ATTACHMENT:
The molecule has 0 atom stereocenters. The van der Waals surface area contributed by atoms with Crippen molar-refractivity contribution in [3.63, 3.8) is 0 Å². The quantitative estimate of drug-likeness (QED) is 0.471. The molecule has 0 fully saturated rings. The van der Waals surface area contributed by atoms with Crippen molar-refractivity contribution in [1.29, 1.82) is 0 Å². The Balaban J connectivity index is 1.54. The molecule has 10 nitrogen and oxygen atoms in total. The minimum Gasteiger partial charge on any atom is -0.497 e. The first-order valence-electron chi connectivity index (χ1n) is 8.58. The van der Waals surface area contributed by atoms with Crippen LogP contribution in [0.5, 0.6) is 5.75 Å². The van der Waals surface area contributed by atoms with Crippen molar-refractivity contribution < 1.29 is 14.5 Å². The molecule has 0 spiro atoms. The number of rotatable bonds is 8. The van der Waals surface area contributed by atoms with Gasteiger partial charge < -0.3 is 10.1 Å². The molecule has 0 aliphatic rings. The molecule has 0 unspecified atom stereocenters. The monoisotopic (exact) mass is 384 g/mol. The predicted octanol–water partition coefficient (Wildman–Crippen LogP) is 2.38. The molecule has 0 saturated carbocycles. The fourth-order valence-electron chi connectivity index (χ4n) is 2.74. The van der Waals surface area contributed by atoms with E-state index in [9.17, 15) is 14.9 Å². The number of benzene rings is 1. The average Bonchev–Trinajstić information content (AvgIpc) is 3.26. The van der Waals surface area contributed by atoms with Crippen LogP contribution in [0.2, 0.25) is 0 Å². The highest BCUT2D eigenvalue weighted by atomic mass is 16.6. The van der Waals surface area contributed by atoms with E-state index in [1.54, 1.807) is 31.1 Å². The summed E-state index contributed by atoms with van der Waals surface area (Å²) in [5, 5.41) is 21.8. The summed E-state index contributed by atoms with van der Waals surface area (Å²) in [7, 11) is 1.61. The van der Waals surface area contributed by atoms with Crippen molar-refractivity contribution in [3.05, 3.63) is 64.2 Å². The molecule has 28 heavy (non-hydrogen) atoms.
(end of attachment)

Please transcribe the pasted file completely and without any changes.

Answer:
The molecule has 0 atom stereocenters. The van der Waals surface area contributed by atoms with Crippen molar-refractivity contribution in [3.63, 3.8) is 0 Å². The quantitative estimate of drug-likeness (QED) is 0.471. The molecule has 0 fully saturated rings. The van der Waals surface area contributed by atoms with Crippen molar-refractivity contribution in [1.29, 1.82) is 0 Å². The Balaban J connectivity index is 1.54. The molecule has 10 nitrogen and oxygen atoms in total. The minimum Gasteiger partial charge on any atom is -0.497 e. The first-order valence-electron chi connectivity index (χ1n) is 8.58. The van der Waals surface area contributed by atoms with Crippen LogP contribution in [0.5, 0.6) is 5.75 Å². The van der Waals surface area contributed by atoms with Crippen molar-refractivity contribution < 1.29 is 14.5 Å². The molecule has 0 spiro atoms. The number of rotatable bonds is 8. The van der Waals surface area contributed by atoms with Gasteiger partial charge < -0.3 is 10.1 Å². The molecule has 0 aliphatic rings. The molecule has 0 unspecified atom stereocenters. The monoisotopic (exact) mass is 384 g/mol. The predicted octanol–water partition coefficient (Wildman–Crippen LogP) is 2.38. The molecule has 0 saturated carbocycles. The fourth-order valence-electron chi connectivity index (χ4n) is 2.74. The van der Waals surface area contributed by atoms with E-state index in [9.17, 15) is 14.9 Å². The number of benzene rings is 1. The average Bonchev–Trinajstić information content (AvgIpc) is 3.26. The van der Waals surface area contributed by atoms with Crippen LogP contribution in [0.2, 0.25) is 0 Å². The highest BCUT2D eigenvalue weighted by atomic mass is 16.6. The van der Waals surface area contributed by atoms with E-state index in [1.54, 1.807) is 31.1 Å². The summed E-state index contributed by atoms with van der Waals surface area (Å²) in [5, 5.41) is 21.8. The summed E-state index contributed by atoms with van der Waals surface area (Å²) in [7, 11) is 1.61. The van der Waals surface area contributed by atoms with Crippen molar-refractivity contribution in [3.05, 3.63) is 64.2 Å². The molecule has 28 heavy (non-hydrogen) atoms.